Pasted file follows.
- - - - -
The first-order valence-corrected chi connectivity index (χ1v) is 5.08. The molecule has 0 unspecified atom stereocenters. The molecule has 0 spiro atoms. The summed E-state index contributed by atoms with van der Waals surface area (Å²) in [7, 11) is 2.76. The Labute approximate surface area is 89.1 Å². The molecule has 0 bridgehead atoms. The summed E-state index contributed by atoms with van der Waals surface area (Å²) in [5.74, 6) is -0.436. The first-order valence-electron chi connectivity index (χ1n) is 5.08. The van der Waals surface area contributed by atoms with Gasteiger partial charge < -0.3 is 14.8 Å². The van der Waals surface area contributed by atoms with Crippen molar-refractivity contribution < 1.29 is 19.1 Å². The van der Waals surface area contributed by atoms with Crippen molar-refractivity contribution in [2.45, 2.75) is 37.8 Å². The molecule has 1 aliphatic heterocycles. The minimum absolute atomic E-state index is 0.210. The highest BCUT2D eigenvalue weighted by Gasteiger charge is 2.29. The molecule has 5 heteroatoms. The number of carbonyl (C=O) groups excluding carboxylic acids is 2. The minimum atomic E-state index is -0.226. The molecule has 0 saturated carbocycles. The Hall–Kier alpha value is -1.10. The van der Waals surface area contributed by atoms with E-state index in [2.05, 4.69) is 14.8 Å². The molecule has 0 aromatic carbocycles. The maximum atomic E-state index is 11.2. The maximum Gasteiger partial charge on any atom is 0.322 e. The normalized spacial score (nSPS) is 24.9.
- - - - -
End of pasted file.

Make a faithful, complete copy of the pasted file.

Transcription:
The first-order valence-corrected chi connectivity index (χ1v) is 5.08. The molecule has 0 unspecified atom stereocenters. The molecule has 0 spiro atoms. The summed E-state index contributed by atoms with van der Waals surface area (Å²) in [7, 11) is 2.76. The Labute approximate surface area is 89.1 Å². The molecule has 0 bridgehead atoms. The summed E-state index contributed by atoms with van der Waals surface area (Å²) in [5.74, 6) is -0.436. The first-order valence-electron chi connectivity index (χ1n) is 5.08. The van der Waals surface area contributed by atoms with Gasteiger partial charge < -0.3 is 14.8 Å². The van der Waals surface area contributed by atoms with Crippen molar-refractivity contribution < 1.29 is 19.1 Å². The van der Waals surface area contributed by atoms with Crippen molar-refractivity contribution in [2.45, 2.75) is 37.8 Å². The molecule has 1 aliphatic heterocycles. The minimum absolute atomic E-state index is 0.210. The highest BCUT2D eigenvalue weighted by Gasteiger charge is 2.29. The molecule has 5 heteroatoms. The number of carbonyl (C=O) groups excluding carboxylic acids is 2. The minimum atomic E-state index is -0.226. The molecule has 0 saturated carbocycles. The Hall–Kier alpha value is -1.10. The van der Waals surface area contributed by atoms with E-state index in [2.05, 4.69) is 14.8 Å². The molecule has 0 aromatic carbocycles. The maximum atomic E-state index is 11.2. The maximum Gasteiger partial charge on any atom is 0.322 e. The normalized spacial score (nSPS) is 24.9.